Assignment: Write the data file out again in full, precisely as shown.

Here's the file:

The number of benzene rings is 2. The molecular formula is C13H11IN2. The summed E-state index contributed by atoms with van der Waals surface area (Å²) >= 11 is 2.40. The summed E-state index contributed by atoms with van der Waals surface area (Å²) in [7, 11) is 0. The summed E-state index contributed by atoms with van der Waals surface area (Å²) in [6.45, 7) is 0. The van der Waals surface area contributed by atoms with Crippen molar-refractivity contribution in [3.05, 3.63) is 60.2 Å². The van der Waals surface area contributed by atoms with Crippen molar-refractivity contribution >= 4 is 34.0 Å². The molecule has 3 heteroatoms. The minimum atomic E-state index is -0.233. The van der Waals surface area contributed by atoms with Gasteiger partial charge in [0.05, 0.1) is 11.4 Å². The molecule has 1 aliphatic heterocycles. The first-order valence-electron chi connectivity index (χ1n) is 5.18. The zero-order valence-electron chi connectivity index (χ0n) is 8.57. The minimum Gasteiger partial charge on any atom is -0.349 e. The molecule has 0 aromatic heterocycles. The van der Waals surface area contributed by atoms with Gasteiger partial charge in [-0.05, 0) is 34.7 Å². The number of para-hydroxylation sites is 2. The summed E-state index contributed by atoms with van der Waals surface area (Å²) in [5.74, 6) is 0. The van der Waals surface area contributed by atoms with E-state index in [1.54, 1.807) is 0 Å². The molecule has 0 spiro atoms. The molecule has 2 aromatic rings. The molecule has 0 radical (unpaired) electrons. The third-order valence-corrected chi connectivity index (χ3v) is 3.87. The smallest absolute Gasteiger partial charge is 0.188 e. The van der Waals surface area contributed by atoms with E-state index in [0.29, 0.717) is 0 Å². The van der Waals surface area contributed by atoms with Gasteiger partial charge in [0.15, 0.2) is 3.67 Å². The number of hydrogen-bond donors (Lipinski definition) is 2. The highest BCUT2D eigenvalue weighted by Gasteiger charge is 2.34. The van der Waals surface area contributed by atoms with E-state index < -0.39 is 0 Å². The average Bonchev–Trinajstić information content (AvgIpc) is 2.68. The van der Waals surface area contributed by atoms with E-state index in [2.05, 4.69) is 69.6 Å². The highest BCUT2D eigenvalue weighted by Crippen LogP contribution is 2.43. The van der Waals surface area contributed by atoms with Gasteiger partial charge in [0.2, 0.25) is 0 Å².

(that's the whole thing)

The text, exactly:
The number of benzene rings is 2. The molecular formula is C13H11IN2. The summed E-state index contributed by atoms with van der Waals surface area (Å²) >= 11 is 2.40. The summed E-state index contributed by atoms with van der Waals surface area (Å²) in [7, 11) is 0. The summed E-state index contributed by atoms with van der Waals surface area (Å²) in [6.45, 7) is 0. The van der Waals surface area contributed by atoms with Crippen molar-refractivity contribution in [3.05, 3.63) is 60.2 Å². The van der Waals surface area contributed by atoms with Crippen molar-refractivity contribution >= 4 is 34.0 Å². The molecule has 3 heteroatoms. The minimum atomic E-state index is -0.233. The van der Waals surface area contributed by atoms with Gasteiger partial charge in [0.05, 0.1) is 11.4 Å². The molecule has 1 aliphatic heterocycles. The first-order valence-electron chi connectivity index (χ1n) is 5.18. The zero-order valence-electron chi connectivity index (χ0n) is 8.57. The minimum Gasteiger partial charge on any atom is -0.349 e. The molecule has 0 aromatic heterocycles. The van der Waals surface area contributed by atoms with Gasteiger partial charge in [-0.05, 0) is 34.7 Å². The number of para-hydroxylation sites is 2. The summed E-state index contributed by atoms with van der Waals surface area (Å²) in [5.74, 6) is 0. The van der Waals surface area contributed by atoms with E-state index in [1.54, 1.807) is 0 Å². The molecule has 0 spiro atoms. The molecule has 2 aromatic rings. The molecule has 0 radical (unpaired) electrons. The third-order valence-corrected chi connectivity index (χ3v) is 3.87. The smallest absolute Gasteiger partial charge is 0.188 e. The van der Waals surface area contributed by atoms with E-state index in [0.29, 0.717) is 0 Å². The van der Waals surface area contributed by atoms with Gasteiger partial charge in [0.15, 0.2) is 3.67 Å². The number of hydrogen-bond donors (Lipinski definition) is 2. The highest BCUT2D eigenvalue weighted by Gasteiger charge is 2.34. The van der Waals surface area contributed by atoms with E-state index < -0.39 is 0 Å². The average Bonchev–Trinajstić information content (AvgIpc) is 2.68. The van der Waals surface area contributed by atoms with E-state index in [2.05, 4.69) is 69.6 Å². The highest BCUT2D eigenvalue weighted by Crippen LogP contribution is 2.43. The van der Waals surface area contributed by atoms with Gasteiger partial charge in [0.2, 0.25) is 0 Å².